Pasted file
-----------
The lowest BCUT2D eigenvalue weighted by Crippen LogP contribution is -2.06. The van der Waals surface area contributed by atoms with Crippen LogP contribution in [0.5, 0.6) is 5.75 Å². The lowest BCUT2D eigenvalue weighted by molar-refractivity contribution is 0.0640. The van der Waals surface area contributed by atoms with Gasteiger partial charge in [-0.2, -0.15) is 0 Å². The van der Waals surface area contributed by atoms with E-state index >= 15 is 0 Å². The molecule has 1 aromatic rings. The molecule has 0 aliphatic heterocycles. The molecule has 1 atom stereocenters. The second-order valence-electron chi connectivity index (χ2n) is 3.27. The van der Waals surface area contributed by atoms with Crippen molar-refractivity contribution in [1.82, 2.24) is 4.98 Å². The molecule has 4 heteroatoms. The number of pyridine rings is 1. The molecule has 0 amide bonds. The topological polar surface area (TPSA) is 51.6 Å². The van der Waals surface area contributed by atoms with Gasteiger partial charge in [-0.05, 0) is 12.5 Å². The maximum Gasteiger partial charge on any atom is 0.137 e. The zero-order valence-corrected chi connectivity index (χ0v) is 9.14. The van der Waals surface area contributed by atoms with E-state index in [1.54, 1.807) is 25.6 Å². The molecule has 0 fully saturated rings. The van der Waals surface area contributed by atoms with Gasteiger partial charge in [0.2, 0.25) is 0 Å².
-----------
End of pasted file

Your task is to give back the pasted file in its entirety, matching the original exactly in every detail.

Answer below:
The lowest BCUT2D eigenvalue weighted by Crippen LogP contribution is -2.06. The van der Waals surface area contributed by atoms with Crippen LogP contribution in [0.5, 0.6) is 5.75 Å². The lowest BCUT2D eigenvalue weighted by molar-refractivity contribution is 0.0640. The van der Waals surface area contributed by atoms with Gasteiger partial charge in [-0.2, -0.15) is 0 Å². The van der Waals surface area contributed by atoms with E-state index >= 15 is 0 Å². The molecule has 1 aromatic rings. The molecule has 0 aliphatic heterocycles. The molecule has 1 atom stereocenters. The second-order valence-electron chi connectivity index (χ2n) is 3.27. The van der Waals surface area contributed by atoms with Crippen molar-refractivity contribution in [1.82, 2.24) is 4.98 Å². The molecule has 4 heteroatoms. The number of pyridine rings is 1. The molecule has 0 amide bonds. The topological polar surface area (TPSA) is 51.6 Å². The van der Waals surface area contributed by atoms with Gasteiger partial charge in [-0.05, 0) is 12.5 Å². The maximum Gasteiger partial charge on any atom is 0.137 e. The zero-order valence-corrected chi connectivity index (χ0v) is 9.14. The van der Waals surface area contributed by atoms with E-state index in [1.54, 1.807) is 25.6 Å². The molecule has 0 fully saturated rings. The van der Waals surface area contributed by atoms with Gasteiger partial charge in [0.2, 0.25) is 0 Å².